All of the material posted in this Photography Criticism CyberArchive is protected by copyright, except for a small amount of public-domain material. At the bottom of every text you'll find an indication of its copyright status, including the name of the copyright holder and contact information whereby that person can be reached directly. (For the Archive's overall copyright notice, and some links to sources of further information on that subject, click here.)
You're welcome to view and read the material posted here and throughout this CyberArchive, of course; that's why we've created the Photography Criticism CyberArchive for your licensed use. And the "fair use" exception in the U.S. copyright law allows you to copy and quote brief passages for use (with attribution) in writings of your own -- such as scholarly/critical essays, term papers, and other projects. However, please note that the "fair use" rule does not apply to commercial usages of any kind.
Nor does it cover plagiarism -- the presentation of someone else's material under your own name. If you're a student or teacher, and you're uncertain about the differences between citation, paraphrasing, and plagiarism, we suggest that you refer to your own educational institution's guidelines on those matters. If you're a professional writer, you're expected to know what behavior constitutes plagiarism; if you don't, inform yourself, and quickly. For anyone who needs it, here's a link to Plagiarism.org, which describes itself as "the online resource for educators concerned with the growing problem of Internet plagiarism."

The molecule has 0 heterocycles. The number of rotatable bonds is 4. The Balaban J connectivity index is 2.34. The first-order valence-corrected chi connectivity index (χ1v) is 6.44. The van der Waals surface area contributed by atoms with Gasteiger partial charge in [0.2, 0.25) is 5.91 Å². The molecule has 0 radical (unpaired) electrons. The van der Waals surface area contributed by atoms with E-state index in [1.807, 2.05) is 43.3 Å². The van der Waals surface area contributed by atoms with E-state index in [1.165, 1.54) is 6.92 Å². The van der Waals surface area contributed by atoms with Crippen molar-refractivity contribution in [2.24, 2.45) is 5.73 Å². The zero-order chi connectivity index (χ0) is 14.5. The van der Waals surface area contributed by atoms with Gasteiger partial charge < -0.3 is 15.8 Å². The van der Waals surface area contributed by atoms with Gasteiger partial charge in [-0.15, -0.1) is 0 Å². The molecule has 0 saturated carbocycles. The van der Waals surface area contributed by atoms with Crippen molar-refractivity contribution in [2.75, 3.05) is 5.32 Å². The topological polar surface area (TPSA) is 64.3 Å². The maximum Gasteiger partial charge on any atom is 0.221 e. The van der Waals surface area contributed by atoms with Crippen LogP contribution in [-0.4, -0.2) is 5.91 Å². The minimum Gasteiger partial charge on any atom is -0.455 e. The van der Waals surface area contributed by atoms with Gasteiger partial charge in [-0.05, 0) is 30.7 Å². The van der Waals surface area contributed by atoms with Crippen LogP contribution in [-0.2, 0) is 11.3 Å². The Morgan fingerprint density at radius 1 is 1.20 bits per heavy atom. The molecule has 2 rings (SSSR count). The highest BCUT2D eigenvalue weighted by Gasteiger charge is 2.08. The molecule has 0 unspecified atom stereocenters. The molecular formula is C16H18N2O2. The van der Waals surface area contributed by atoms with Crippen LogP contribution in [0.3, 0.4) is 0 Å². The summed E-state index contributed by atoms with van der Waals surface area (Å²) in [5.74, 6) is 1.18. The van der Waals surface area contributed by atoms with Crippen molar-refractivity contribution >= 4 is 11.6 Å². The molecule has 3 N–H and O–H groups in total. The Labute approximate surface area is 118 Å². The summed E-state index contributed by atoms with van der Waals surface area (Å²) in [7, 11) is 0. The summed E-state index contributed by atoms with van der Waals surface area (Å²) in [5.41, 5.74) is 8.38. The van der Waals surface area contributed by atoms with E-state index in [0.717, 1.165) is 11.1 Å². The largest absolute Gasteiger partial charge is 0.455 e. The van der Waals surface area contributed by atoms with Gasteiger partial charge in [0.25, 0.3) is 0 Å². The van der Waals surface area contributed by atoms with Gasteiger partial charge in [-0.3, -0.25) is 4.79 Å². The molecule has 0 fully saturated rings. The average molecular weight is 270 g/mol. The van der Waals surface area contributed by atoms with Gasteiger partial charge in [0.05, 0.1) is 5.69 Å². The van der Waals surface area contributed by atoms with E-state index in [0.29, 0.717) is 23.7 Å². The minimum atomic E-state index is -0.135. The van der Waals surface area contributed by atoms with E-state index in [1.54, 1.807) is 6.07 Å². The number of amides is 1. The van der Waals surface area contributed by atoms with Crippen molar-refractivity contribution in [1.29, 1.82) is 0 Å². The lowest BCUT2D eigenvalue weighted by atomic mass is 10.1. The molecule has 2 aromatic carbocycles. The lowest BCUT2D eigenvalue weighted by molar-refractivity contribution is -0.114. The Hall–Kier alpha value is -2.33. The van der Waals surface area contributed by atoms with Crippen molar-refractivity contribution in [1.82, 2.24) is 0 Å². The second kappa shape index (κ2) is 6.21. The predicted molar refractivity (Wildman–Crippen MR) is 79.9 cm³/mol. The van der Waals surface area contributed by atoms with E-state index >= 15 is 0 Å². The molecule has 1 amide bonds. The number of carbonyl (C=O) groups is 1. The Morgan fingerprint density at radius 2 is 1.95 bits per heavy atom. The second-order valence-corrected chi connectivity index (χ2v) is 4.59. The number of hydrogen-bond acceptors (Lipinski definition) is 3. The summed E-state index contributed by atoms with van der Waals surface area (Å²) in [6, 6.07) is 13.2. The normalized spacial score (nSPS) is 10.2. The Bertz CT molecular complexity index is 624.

Here at the Photography Criticism CyberArchive we take violation of copyright, and the theft of the intellectual property of others, with great seriousness. The same holds true with plagiarism. We have adopted a zero-tolerance policy on these matters, prosecuting such depradations vigorously and relentlessly, as you'll see in reviewing the case of the Paul Kopeikin Gallery.
However, as working professional writers and scholars our CyberArchive authors regularly license a wide variety of usages of their copyrighted essays and other intellectual property -- in books, magazines, CD-ROM compilations, course packs, internet and intranet dissemination, and press kits, among other forms of distribution. Just about anything presnted here that interests you -- reviews, longer essays, profiles, reportage -- is probably available for licensing, for reasonable fees.
Such arrangements can be made rapidly, efficiently, and affordably through various channels. For A. D. Coleman's writings, contact Image/World Syndication Services. The staff at Image/World will gladly assist you in licensing rights to material of his that you find at this website and elsewhere. The staff at the Photography Criticism CyberArchive will direct you to the copyright holders of any other material posted here that interests you. We urge you to consult with them for all your licensing needs relating to any of the work contained herein, by contacting them at firstname.lastname@example.org.